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Jost Gippert: Our Featured Linguist!

"Buenos dias", "buenas noches" -- this was the first words in a foreign language I heard in my life, as a three-year old boy growing up in developing post-war Western Germany, where the first gastarbeiters had arrived from Spain. Fascinated by the strange sounds, I tried to get to know some more languages, the only opportunity being TV courses of English and French -- there was no foreign language education for pre-teen school children in Germany yet in those days. Read more



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What is English? And Why Should We Care?

By: Tim William Machan

To find some answers Tim Machan explores the language's present and past, and looks ahead to its futures among the one and a half billion people who speak it. His search is fascinating and important, for definitions of English have influenced education and law in many countries and helped shape the identities of those who live in them.


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Medical Writing in Early Modern English

Edited by Irma Taavitsainen and Paivi Pahta

This volume provides a new perspective on the evolution of the special language of medicine, based on the electronic corpus of Early Modern English Medical Texts, containing over two million words of medical writing from 1500 to 1700.


Book Information

   

Title: The Evolution of Morphology
Written By: Andrew D. Carstairs-McCarthy
URL: http://ukcatalogue.oup.com/product/9780199202683.do
Series Title: Studies in the Evolution of Language
Description:

This book considers the evolution of the grammatical structure of words in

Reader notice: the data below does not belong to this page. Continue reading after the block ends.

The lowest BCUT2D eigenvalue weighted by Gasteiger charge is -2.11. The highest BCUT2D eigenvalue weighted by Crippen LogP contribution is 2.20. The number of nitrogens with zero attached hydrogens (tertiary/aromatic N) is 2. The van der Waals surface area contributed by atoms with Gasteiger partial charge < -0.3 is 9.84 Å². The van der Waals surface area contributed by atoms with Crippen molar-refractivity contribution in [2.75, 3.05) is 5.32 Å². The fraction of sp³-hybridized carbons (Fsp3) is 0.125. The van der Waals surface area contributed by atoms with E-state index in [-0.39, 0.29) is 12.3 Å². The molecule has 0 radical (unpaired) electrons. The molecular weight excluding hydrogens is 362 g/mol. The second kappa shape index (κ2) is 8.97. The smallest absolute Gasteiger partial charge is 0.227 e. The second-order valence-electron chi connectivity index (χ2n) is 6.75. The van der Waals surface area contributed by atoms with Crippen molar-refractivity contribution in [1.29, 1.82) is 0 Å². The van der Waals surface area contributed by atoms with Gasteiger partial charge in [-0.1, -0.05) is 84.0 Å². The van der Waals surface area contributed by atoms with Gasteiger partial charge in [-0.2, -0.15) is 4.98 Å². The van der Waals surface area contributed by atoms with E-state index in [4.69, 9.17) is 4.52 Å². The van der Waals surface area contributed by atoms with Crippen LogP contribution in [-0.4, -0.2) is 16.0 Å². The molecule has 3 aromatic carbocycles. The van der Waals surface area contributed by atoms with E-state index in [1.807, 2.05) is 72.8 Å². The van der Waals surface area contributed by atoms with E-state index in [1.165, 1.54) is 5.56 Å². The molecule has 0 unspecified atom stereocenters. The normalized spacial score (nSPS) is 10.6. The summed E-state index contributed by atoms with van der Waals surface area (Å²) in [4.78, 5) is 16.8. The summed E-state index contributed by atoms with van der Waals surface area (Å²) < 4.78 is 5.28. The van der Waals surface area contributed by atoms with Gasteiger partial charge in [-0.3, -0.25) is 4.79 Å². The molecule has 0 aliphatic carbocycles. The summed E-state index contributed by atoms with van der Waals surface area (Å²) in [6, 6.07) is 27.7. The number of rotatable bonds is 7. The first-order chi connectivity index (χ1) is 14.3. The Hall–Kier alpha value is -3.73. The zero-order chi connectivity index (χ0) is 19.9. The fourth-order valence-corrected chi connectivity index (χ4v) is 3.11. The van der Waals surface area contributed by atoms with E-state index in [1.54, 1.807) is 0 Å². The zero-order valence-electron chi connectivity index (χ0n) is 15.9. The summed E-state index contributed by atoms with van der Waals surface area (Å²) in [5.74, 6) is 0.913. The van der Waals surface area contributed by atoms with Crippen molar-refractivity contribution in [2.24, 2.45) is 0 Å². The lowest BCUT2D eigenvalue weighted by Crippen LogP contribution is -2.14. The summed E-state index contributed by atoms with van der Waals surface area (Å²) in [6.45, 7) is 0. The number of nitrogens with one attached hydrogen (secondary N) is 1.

the more general contexts of human evolution and the origins of language.
The consensus in many fields is that language is well designed for its
purpose, and became so either through natural selection or by virtue of
non-biological constraints on how language must be structured. Andrew
Carstairs-McCarthy argues that in certain crucial respects language is not
optimally designed. This can be seen, he suggests, in the existence of not
one but two kinds of grammatical organization - syntax and morphology - and
in the morphological and morpho-phonological complexity which leads to
numerous departures from the one-form-one-meaning principle.

Having discussed the issue of good and bad design in a wider biological
context, the author shows that conventional explanations for the nature of
morphology do not work. Its poor design features arose, he argues, from two
characteristics present when the ancestors of modern humans had a
vocabulary but no grammar. One of these was a synonymy-avoidance
expectation, while the other was an articulatory and phonological apparatus
that encouraged the development of new synonyms. Morphology developed in
response to these conflicting pressures.

In this stimulating and carefully argued account Professor McCarthy offers
a powerful challenge to conventional views of the relationship between
syntax and morphology, to the adaptationist view of language evolution, and
to the notion that language in some way reflects 'laws of form'. This
fundamental contribution to understanding the nature and evolution of
language will be of wide interest to linguists of all theoretical
persuasions as well as to scholars in cognitive science and anthropology.

Publication Year: 2010
Publisher: Oxford University Press
Review: Not available for review. If you would like to review a book on The LINGUIST List, please login to view the AFR list.
BibTex: View BibTex record
Linguistic Field(s): Morphology
Cognitive Science
Anthropological Linguistics
Subject Language(s): English
Issue: All announcements sent out by The LINGUIST List are emailed to our subscribers and archived with the Library of Congress.
Click here to see the original emailed issue.

Versions:
Format: Hardback
ISBN: 0199299781
ISBN-13: 9780199299782
Pages: 272
Prices: U.K. £ 65.00

 
 
Format: Paperback
ISBN: 0199202680
ISBN-13: 9780199202683
Pages: 272
Prices: U.K. £ 22.99